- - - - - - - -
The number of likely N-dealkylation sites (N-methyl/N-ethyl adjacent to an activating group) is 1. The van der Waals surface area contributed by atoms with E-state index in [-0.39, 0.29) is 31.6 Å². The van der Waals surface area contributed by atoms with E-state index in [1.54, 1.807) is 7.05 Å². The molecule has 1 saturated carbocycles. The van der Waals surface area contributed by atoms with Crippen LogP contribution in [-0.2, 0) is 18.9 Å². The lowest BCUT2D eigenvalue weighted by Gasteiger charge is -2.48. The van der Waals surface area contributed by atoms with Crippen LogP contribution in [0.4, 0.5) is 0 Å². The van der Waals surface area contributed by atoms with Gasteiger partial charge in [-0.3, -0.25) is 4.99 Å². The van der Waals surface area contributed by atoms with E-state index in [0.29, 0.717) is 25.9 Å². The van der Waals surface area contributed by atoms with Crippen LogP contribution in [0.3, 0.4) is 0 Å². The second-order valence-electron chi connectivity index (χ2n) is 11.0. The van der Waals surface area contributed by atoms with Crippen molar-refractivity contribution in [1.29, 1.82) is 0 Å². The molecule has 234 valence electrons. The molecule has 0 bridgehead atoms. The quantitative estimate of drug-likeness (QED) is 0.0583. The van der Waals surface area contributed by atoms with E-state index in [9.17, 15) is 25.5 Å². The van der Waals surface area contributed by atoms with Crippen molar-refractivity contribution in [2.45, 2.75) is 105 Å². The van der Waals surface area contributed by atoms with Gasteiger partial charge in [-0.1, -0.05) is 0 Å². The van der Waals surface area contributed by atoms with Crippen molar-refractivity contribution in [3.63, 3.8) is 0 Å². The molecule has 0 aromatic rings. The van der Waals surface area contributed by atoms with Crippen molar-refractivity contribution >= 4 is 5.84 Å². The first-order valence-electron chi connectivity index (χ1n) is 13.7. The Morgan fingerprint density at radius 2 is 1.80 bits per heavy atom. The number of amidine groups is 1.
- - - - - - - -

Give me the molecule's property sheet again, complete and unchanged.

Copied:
The number of likely N-dealkylation sites (N-methyl/N-ethyl adjacent to an activating group) is 1. The van der Waals surface area contributed by atoms with E-state index in [-0.39, 0.29) is 31.6 Å². The van der Waals surface area contributed by atoms with E-state index in [1.54, 1.807) is 7.05 Å². The molecule has 1 saturated carbocycles. The van der Waals surface area contributed by atoms with Crippen LogP contribution in [-0.2, 0) is 18.9 Å². The lowest BCUT2D eigenvalue weighted by Gasteiger charge is -2.48. The van der Waals surface area contributed by atoms with Crippen LogP contribution in [0.4, 0.5) is 0 Å². The van der Waals surface area contributed by atoms with Gasteiger partial charge in [-0.3, -0.25) is 4.99 Å². The van der Waals surface area contributed by atoms with E-state index in [0.29, 0.717) is 25.9 Å². The van der Waals surface area contributed by atoms with Crippen LogP contribution in [0.3, 0.4) is 0 Å². The second-order valence-electron chi connectivity index (χ2n) is 11.0. The van der Waals surface area contributed by atoms with Crippen molar-refractivity contribution in [1.29, 1.82) is 0 Å². The molecule has 234 valence electrons. The molecule has 0 bridgehead atoms. The quantitative estimate of drug-likeness (QED) is 0.0583. The van der Waals surface area contributed by atoms with E-state index in [9.17, 15) is 25.5 Å². The van der Waals surface area contributed by atoms with Crippen molar-refractivity contribution in [2.45, 2.75) is 105 Å². The van der Waals surface area contributed by atoms with Gasteiger partial charge in [-0.1, -0.05) is 0 Å². The van der Waals surface area contributed by atoms with Crippen molar-refractivity contribution in [3.63, 3.8) is 0 Å². The molecule has 0 aromatic rings. The van der Waals surface area contributed by atoms with Crippen molar-refractivity contribution >= 4 is 5.84 Å². The first-order valence-electron chi connectivity index (χ1n) is 13.7. The Morgan fingerprint density at radius 2 is 1.80 bits per heavy atom. The number of amidine groups is 1.